On the heels of Tomi Adeyemi’s Children of Blood and Bone and Natasha Bowen’s Skin of the Sea comes a new foray into the epic world of Yoruba gods and monsters. Deborah Falaye’s young adult debut, Blood Scion, draws on Falaye’s Nigerian heritage to create an exciting fantasy infused with the magic of the Orisha pantheon. But this is not a story that encourages escapist enjoyment. From its gritty social commentary on colonization and imperialism to its depiction of an unforgiving heroine, Blood Scion demands critical engagement from its readers.
The empire of Lucis is in the midst of conquering the continent of Nagea, militarily and through the genocide of the Scions, magical humans descended from the Yoruba Orishas. In its pursuit of ever-expanding power, Lucis conscripts into its army 15-year-old Sloane, a secret Scion. Lucis’s military aims to groom Sloane into a child soldier, but Sloane has other designs. To take revenge for her mother’s death and free her people from Lucis’s tyranny, she will use her magic to destroy Lucis’s army from within. Sloane makes a bloody promise: turning her into a ruthless weapon will be the last mistake the Lucis empire ever makes.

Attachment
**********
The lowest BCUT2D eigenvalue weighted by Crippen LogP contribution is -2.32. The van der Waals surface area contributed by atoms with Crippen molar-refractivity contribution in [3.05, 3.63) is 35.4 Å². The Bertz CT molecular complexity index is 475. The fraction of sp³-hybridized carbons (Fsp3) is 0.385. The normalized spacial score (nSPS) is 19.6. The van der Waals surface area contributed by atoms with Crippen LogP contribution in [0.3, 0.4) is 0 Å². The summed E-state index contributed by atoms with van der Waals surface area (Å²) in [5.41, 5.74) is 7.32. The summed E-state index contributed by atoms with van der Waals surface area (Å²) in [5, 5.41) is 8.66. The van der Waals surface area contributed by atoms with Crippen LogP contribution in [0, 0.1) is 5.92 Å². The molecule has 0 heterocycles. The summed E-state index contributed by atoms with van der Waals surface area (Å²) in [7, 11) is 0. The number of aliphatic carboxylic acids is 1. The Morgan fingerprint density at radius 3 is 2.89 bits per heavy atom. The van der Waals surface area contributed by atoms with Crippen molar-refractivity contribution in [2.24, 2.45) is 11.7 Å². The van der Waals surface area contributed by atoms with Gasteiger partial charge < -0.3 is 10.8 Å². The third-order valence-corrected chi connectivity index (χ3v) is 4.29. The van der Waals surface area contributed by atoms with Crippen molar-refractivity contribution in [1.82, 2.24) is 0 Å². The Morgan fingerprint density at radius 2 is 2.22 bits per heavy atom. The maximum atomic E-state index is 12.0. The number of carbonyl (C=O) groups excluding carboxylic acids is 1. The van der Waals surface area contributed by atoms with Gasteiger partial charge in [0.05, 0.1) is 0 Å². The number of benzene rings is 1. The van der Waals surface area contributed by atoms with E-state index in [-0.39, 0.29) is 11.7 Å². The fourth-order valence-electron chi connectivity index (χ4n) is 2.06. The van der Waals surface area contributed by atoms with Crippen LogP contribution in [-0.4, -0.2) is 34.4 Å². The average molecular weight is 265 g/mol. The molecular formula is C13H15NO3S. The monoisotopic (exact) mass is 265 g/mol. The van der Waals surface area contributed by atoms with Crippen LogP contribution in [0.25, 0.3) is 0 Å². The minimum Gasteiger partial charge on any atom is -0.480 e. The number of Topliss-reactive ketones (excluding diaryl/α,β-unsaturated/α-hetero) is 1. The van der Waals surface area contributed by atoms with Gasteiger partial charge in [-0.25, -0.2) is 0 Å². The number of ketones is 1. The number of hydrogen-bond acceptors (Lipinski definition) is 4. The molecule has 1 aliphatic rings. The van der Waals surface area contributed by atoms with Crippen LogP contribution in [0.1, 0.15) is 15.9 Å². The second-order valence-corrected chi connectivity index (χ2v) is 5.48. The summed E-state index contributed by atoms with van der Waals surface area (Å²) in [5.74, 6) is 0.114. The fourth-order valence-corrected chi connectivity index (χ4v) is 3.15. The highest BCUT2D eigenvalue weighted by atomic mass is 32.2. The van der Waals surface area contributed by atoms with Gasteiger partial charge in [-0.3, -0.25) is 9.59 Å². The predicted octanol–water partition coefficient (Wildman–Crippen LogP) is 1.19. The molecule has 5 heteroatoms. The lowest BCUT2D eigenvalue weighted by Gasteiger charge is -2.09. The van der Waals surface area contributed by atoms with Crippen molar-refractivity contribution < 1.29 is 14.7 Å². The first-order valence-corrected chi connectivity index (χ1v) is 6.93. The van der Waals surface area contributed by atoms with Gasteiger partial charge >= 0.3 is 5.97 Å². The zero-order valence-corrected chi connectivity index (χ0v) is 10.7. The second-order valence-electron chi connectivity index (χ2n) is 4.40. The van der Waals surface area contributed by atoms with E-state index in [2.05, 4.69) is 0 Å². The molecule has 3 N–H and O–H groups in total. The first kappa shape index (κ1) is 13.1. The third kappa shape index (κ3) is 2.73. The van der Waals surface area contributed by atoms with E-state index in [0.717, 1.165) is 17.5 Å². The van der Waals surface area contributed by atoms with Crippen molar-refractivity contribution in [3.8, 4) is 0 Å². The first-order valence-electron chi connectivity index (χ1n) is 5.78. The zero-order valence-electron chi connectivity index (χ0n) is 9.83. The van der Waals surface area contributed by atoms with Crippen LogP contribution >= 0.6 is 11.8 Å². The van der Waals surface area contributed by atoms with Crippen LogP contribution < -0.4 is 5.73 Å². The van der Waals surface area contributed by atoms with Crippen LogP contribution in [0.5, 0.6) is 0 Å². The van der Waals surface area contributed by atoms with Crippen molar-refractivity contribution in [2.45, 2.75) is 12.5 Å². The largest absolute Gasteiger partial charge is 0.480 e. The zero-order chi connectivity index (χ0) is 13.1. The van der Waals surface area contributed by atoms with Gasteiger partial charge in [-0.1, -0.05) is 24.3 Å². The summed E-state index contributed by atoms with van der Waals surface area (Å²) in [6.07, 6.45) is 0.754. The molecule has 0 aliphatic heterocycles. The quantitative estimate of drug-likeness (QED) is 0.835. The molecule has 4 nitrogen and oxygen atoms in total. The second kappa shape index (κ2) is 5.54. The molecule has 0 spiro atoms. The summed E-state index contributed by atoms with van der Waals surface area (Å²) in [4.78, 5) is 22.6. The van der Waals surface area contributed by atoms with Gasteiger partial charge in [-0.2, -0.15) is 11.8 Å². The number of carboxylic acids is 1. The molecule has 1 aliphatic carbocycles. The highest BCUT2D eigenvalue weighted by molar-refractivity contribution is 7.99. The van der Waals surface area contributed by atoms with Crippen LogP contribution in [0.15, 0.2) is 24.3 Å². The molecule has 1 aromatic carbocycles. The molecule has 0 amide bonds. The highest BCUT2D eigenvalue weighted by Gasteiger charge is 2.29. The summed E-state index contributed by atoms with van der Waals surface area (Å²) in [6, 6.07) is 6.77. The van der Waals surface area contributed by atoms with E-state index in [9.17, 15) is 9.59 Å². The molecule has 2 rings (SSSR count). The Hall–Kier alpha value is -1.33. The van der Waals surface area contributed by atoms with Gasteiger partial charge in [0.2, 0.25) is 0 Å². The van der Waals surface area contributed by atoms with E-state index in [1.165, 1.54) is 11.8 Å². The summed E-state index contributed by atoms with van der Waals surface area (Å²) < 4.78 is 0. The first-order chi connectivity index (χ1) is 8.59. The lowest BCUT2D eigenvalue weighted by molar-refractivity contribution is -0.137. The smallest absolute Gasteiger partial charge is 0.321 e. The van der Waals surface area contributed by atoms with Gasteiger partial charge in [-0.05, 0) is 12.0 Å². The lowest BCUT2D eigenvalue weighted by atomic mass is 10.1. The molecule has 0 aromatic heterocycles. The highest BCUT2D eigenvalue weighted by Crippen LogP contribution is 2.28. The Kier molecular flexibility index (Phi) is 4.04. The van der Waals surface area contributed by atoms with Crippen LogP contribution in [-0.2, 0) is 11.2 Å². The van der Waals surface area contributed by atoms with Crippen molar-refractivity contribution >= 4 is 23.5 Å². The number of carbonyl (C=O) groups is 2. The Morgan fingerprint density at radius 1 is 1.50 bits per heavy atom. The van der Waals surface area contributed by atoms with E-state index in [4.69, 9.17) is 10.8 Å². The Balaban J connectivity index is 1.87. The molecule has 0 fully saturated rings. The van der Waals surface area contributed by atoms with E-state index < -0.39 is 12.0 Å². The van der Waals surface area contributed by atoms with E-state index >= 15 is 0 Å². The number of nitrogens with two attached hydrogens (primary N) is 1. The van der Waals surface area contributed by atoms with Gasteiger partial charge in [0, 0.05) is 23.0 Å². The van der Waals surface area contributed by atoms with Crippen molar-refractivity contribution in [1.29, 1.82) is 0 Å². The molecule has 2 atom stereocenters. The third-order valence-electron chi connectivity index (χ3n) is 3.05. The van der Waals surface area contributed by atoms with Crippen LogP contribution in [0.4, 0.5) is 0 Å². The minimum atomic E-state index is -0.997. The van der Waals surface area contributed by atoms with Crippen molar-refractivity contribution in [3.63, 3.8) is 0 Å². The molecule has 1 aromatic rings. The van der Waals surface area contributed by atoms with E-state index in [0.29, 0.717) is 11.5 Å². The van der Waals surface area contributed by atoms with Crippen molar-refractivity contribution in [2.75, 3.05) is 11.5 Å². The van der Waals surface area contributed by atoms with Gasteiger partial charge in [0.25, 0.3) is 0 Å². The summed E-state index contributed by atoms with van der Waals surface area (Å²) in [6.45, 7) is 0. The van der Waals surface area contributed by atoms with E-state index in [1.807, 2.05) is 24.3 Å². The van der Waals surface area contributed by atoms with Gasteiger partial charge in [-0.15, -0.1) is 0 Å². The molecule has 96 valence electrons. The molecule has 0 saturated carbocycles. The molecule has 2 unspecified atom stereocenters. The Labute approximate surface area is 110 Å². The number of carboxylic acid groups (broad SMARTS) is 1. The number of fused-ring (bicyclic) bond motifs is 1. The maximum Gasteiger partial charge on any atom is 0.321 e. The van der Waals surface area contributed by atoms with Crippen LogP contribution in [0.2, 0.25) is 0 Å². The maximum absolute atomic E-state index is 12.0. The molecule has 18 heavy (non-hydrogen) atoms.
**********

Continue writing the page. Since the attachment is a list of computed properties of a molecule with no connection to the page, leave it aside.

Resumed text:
As a Nigerian Canadian, reading Blood Scion was a joy, thanks in large part to Falaye’s attention to detail with respect to Yoruba culture. Falaye (from Lagos, Nigeria) uses her deep knowledge of African literature and folklore to build the convincing and terrifying world in which Sloane must survive. Indeed, this is an unflinchingly bloody book. Sloane is unapologetic in her hatred of Lucis; she has the power to incinerate humans at will – and the anger to do it. Through her main character’s slow descent into moral corruption, Falaye points to the costs of child exploitation, genocide, disinformation, and colonization. Rather than valorizing the military–industrial complex, Blood Scion deconstructs and challenges it with the flair and fury of the oppressed. It’s hard not to see shades of Nigerian author Chinua Achebe in Falaye’s critique of intra-African power relations, even with the novel’s eye on the larger global history of imperialism.
Falaye’s character-building is masterful. Sloane is compelling and immediately relatable despite her fantastical circumstances. Her desire to uncover proof that the Lucis army murdered her mother, the outpouring of emotions as she struggles to stay sane, and her understandable errors of judgment when pitted against other murderous child soldiers all remind us that Sloane is just a child stuck in a horrific situation. Even her romantic exploits coat well-trodden and beloved young adult tropes such as “found family” and “enemies to lovers” with the betrayal, torture, fear, and death that characterize Sloane’s reality as a child soldier. Sloane makes inhuman decisions to stay alive as she battles against humans and demons – and even against herself – so it’s hard not to think of the larger implications of her predicament even after setting down the book.
Fans of Six of Crows, The Hunger Games, and The Gilded Ones will find an enthralling read in Blood Scion – and the surprise twist will leave them reeling.